Newton’s Law of Gravity from Kepler’s Laws
Stability of Circular Orbits (Optional)
Apsides and Advance of Perihelion (Optional)
Laplace–Runge–Lenz Vector and the Kepler Orbit (Optional)
References

Harmonic Oscillator
Simple Harmonic Oscillator
Adiabatic Invariants and Quantum Condition
Damped Harmonic Oscillator
Phase Diagram for Damped Oscillator
Relaxation Time Phenomena
Forced Oscillations without Damping
Forced Oscillations with Damping
Oscillator Under Arbitrary Periodic Force
Vibration Isolation
Parametric Excitation

Coupled Oscillations and Normal Coordinates
Coupled Pendulum
Coupled Oscillators and Normal Modes: General Analytic Approach
Forced Oscillations of Coupled Oscillators
Coupled Electric Circuits

Nonlinear Oscillations
Qualitative Analysis: Energy and Phase Diagrams
Elliptical Integrals and Nonlinear Oscillations
Fourier Series Expansions
The Method of Perturbation
Ritz Method
Method of Successive Approximation
Multiple Solutions and Jumps
Chaotic Oscillations
References

Collisions and Scatterings
Direct Impact of Two Particles
Scattering Cross Sections and Rutherford Scattering
Laboratory and Center-of-Mass Frames of Reference
Nuclear Sizes
Small-Angle Scattering (Optional)
References

Motion in Non-Inertial Systems
Accelerated Translational Coordinate System
Dynamics in Rotating Coordinate System
Motion of Particle Near the Surface of the Earth
Foucault Pendulum
Larmor’s Theorem
Classical Zeeman Effect
Principle of Equivalence

Motion of Rigid Bodies
Independent Coordinates of Rigid Body
Eulerian Angles
Rate of Change of Vector
Rotational Kinetic Energy and Angular Momentum
Inertia Tensor
Euler’s Equations of Motion
Motion of a Torque-Free Symmetrical Top
Motion of Heavy Symmetrical Top with One Point Fixed
Stability of Rotational Motion
References

Theory of Special Relativity
Historical Origin of Special Theory of Relativity
Michelson–Morley Experiment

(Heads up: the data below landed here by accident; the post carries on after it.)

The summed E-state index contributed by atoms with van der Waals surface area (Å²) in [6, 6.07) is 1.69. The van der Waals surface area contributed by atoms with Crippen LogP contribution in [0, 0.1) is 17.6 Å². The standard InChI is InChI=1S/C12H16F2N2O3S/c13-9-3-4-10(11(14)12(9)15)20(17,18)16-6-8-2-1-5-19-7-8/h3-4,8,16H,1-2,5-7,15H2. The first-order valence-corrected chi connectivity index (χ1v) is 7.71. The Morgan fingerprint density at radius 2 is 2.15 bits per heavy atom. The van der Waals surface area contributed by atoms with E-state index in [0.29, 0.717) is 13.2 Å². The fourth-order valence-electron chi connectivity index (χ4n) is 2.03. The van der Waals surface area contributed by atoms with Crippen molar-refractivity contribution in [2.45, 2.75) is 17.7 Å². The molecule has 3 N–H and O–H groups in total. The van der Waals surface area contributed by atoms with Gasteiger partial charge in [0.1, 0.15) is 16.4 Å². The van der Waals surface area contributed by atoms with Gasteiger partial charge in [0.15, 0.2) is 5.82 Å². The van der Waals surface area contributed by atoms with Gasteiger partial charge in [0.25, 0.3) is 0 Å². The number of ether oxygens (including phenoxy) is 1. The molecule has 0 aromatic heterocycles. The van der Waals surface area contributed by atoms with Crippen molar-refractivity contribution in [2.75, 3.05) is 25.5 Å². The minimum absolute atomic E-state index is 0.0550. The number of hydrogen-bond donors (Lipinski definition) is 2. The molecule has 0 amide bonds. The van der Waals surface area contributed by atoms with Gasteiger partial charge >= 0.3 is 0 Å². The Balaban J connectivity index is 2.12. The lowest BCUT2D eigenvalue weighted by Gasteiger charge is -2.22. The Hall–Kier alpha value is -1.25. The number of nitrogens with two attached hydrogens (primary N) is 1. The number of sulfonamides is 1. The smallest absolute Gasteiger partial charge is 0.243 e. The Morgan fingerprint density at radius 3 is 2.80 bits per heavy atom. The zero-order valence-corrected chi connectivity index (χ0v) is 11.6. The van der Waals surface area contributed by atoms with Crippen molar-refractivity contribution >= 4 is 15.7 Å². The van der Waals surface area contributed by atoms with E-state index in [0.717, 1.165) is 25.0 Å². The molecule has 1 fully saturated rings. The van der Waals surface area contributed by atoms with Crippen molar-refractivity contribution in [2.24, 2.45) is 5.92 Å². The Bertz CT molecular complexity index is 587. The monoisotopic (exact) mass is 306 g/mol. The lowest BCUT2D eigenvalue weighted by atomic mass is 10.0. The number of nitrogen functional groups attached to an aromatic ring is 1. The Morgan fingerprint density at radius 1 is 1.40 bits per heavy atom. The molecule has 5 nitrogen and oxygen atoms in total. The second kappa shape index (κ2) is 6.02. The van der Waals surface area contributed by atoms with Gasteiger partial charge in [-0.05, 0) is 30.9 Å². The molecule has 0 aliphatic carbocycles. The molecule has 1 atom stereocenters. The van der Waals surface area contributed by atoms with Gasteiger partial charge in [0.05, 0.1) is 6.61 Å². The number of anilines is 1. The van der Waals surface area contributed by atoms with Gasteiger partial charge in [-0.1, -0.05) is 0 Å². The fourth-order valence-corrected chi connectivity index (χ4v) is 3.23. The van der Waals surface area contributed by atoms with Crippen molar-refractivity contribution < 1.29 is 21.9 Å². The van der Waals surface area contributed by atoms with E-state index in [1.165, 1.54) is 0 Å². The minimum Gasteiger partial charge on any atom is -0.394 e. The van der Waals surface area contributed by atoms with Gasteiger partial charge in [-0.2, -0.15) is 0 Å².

Postulates of Special Theory of Relativity
Lorentz Transformations
Doppler Effect
Relativistic Space–Time (Minkowski Space)
Equivalence of Mass and Energy
Conservation Laws of Energy and Momentum
Generalization of Newton’s Equation of Motion
Relativistic Lagrangian and Hamiltonian Functions
Relativistic Kinematics of Collisions
Collision Threshold Energies
References

Newtonian Gravity and Newtonian Cosmology
Newton’s Law of Gravity
Gravitational Field and Gravitational Potential
Gravitational Field Equations: Poisson’s and Laplace’s Equations
Gravitational Field and Potential of Extended Body
Tides
General Theory of Relativity: Relativistic Theory of Gravitation
Introduction to Cosmology
Brief History of Cosmological Ideas
Discovery of Expansion of the Universe, Hubble’s Law
Big Bang
Formulating Dynamical Models of the Universe
Cosmological Red Shift and Hubble Constant H
Critical Mass Density and Future of the Universe
Microwave Background Radiation
Dark Matter
Reference

Hamilton–Jacobi Theory of Dynamics
Canonical Transformation and H-J Equation
Action and Angle Variables
Infinitesimal Canonical Transformations and Time Development Operator
H-J Theory and Wave Mechanics
Reference

Introduction to Lagrangian and Hamiltonian Formulations for Continuous Systems and Classical Fields
Vibration of Loaded String
Vibrating Strings and the Wave Equation
Continuous Systems and Classical Fields
Scalar and Vector of Fields

Appendix 1: Vector Analysis and Ordinary Differential Equations
Appendix 2: D’Alembert’s Principle and Lagrange’s Equations
Appendix 3: Derivation of Hamilton’s Principle from D’Alembert’s Principle
Appendix 4: Noether’s Theorem
Appendix 5: Conic Sections, Ellipse, Parabola, and Hyperbola

Index

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Author(s)

Biography

Dr. Tai Chow was born and raised in China. He received the Bachelor of Science degree in physics from National Taiwan University, a master’s degree in physics from Case Western Reserve University in Cleveland, and a Ph.D. degree in physics from the University of Rochester in New York. Since 1970, Dr. Chow has been in the Department of Physics at California State University, Stanislaus, and served as the department chairman for 18 years. He has published more than 40 articles in physics and astrophysics journals and is the author of four textbooks.